Over the next year, our research team and Balinese collaborators didn’t exactly invent a Hindu deity. But we did harness Balinese beliefs and traditions about harmony between people and environments. We created new narratives about plastic, forests, monkeys, and temples. We developed ritualistic caretaking behaviors that forged new relationships between humans, monkeys, and forests.

As a result, the soils and undergrowth were rejuvenated, the trees grew stronger and taller, and the monkeys thrived. Most importantly, the local community reaped the economic and social benefits of a healthy, vigorous forest and temple complex.

Acin taught me that science and rules cannot ensure lasting change without belief—the most creative and destructive ability humans have ever evolved.


In my recent book, Why We Believe,* I explore how we evolved this universally and uniquely human capacity, drawing on my 26 years of research into human and other primates’ evolution, biology, and daily lives. Our 2-million-year journey to complex religions, political philosophies, and technologies essentially follows a three-step path: from imagination to meaning-making to belief systems. To trace that path, we must go back to where it started: rocks.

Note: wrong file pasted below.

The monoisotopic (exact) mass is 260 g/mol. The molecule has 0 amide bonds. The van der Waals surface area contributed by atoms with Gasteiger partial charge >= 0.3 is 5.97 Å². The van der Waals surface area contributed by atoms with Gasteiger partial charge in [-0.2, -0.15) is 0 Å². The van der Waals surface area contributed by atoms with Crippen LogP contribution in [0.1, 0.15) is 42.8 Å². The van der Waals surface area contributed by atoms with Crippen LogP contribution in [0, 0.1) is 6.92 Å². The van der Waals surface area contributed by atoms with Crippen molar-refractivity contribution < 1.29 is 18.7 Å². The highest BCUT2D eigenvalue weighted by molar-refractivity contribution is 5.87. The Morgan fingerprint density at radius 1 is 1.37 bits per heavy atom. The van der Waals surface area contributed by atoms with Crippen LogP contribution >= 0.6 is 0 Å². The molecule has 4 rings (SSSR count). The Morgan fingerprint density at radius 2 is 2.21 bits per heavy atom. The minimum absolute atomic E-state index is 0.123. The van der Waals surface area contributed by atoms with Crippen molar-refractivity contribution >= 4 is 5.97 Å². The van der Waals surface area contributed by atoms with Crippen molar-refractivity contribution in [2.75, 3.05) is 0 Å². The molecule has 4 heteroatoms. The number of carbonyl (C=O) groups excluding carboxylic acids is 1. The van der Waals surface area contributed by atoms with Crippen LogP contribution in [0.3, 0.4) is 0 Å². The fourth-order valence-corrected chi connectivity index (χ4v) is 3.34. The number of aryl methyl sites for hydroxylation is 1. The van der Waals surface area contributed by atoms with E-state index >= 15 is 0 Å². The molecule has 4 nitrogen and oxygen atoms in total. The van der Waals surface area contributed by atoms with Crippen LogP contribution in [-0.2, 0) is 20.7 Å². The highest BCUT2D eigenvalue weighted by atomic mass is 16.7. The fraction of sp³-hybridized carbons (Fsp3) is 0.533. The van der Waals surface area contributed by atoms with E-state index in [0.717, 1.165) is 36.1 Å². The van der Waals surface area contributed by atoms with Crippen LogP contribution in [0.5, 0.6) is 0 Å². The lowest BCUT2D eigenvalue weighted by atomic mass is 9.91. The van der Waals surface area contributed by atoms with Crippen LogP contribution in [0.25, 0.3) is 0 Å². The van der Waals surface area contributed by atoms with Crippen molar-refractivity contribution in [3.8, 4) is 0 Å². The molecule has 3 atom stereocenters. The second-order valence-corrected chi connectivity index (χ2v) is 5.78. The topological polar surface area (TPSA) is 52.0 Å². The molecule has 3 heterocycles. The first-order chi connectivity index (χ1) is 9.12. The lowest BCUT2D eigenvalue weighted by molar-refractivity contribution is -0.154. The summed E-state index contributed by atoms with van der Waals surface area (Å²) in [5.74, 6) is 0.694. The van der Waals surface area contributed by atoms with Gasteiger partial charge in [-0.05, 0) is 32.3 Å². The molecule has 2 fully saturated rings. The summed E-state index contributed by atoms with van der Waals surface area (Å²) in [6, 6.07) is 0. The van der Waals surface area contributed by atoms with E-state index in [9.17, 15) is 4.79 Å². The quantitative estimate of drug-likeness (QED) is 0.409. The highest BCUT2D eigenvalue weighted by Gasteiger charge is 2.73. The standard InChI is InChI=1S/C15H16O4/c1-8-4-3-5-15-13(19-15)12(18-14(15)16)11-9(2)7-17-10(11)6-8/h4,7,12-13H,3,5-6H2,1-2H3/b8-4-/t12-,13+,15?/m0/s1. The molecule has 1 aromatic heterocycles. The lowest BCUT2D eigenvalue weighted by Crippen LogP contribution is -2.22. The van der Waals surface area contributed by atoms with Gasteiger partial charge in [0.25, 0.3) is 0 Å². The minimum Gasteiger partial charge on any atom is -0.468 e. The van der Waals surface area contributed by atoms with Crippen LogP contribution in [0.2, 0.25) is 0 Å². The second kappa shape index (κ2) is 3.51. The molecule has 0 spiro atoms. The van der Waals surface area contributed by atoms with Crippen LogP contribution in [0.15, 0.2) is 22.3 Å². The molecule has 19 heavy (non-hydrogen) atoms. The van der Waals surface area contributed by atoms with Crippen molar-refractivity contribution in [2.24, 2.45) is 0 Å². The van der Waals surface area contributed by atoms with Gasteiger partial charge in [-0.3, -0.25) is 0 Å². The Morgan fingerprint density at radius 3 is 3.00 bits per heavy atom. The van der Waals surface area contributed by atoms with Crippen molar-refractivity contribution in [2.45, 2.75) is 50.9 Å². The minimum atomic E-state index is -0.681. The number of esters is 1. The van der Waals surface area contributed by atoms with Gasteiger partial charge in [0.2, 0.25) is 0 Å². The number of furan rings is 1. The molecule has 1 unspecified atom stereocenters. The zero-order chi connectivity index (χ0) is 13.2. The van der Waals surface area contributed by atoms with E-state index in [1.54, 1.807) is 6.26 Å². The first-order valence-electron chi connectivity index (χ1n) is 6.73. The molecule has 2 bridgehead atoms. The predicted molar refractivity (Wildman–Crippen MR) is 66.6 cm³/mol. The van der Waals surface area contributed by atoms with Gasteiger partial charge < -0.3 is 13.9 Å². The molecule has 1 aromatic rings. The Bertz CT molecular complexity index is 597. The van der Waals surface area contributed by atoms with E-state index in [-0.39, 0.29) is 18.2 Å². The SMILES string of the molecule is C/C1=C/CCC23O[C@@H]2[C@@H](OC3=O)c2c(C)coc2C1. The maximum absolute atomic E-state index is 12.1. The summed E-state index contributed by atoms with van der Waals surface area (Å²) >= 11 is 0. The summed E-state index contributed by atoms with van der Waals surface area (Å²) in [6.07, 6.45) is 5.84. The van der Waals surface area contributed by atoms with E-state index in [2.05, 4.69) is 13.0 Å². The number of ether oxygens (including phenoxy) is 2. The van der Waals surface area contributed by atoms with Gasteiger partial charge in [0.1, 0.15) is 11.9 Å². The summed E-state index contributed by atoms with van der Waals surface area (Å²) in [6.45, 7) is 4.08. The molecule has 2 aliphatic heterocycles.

By 500,000 years ago, Homo had mastered the skill of shaping stone, bone, hides, horns, and wood into dozens of tool types. Some of these tools were so symmetrical and aesthetically pleasing that some scientists speculate toolmaking took on a ritual aspect that connected Homo artisans with their traditions and community. These ritualistic behaviors may have evolved, hundreds of thousands of years later, into the rituals we see in religions.